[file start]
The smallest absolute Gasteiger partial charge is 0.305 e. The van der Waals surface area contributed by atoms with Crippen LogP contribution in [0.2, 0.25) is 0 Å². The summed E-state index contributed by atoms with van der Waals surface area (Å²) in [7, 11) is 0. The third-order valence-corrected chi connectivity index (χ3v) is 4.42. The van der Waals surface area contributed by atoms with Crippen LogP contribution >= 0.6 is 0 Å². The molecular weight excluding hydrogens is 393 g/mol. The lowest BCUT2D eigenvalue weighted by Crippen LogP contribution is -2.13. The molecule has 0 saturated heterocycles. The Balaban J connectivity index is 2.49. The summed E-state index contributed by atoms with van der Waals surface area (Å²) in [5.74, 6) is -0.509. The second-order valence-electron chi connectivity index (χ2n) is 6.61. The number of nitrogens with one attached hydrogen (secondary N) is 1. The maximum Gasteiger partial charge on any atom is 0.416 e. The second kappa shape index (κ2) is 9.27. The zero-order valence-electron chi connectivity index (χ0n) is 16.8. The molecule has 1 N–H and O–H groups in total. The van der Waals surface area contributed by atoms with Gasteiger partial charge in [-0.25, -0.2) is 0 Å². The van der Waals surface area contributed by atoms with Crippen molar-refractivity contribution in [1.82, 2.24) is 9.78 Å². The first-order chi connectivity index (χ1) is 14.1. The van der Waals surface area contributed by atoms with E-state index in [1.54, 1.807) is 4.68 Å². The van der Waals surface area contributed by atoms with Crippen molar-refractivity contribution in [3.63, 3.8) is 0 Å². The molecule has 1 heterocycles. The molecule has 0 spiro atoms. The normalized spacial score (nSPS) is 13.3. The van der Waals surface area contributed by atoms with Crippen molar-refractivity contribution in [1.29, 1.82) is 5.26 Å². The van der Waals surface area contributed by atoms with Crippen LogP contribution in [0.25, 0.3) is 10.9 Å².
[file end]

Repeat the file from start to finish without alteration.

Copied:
The smallest absolute Gasteiger partial charge is 0.305 e. The van der Waals surface area contributed by atoms with Crippen LogP contribution in [0.2, 0.25) is 0 Å². The summed E-state index contributed by atoms with van der Waals surface area (Å²) in [7, 11) is 0. The third-order valence-corrected chi connectivity index (χ3v) is 4.42. The van der Waals surface area contributed by atoms with Crippen LogP contribution >= 0.6 is 0 Å². The molecular weight excluding hydrogens is 393 g/mol. The lowest BCUT2D eigenvalue weighted by Crippen LogP contribution is -2.13. The molecule has 0 saturated heterocycles. The Balaban J connectivity index is 2.49. The summed E-state index contributed by atoms with van der Waals surface area (Å²) in [5.74, 6) is -0.509. The second-order valence-electron chi connectivity index (χ2n) is 6.61. The number of nitrogens with one attached hydrogen (secondary N) is 1. The maximum Gasteiger partial charge on any atom is 0.416 e. The second kappa shape index (κ2) is 9.27. The zero-order valence-electron chi connectivity index (χ0n) is 16.8. The molecule has 1 N–H and O–H groups in total. The van der Waals surface area contributed by atoms with Gasteiger partial charge in [-0.25, -0.2) is 0 Å². The van der Waals surface area contributed by atoms with Crippen molar-refractivity contribution in [1.82, 2.24) is 9.78 Å². The first-order chi connectivity index (χ1) is 14.1. The van der Waals surface area contributed by atoms with E-state index in [1.54, 1.807) is 4.68 Å². The van der Waals surface area contributed by atoms with Crippen molar-refractivity contribution in [3.63, 3.8) is 0 Å². The molecule has 1 heterocycles. The molecule has 0 spiro atoms. The normalized spacial score (nSPS) is 13.3. The van der Waals surface area contributed by atoms with Crippen molar-refractivity contribution in [1.29, 1.82) is 5.26 Å². The van der Waals surface area contributed by atoms with Crippen LogP contribution in [0.25, 0.3) is 10.9 Å².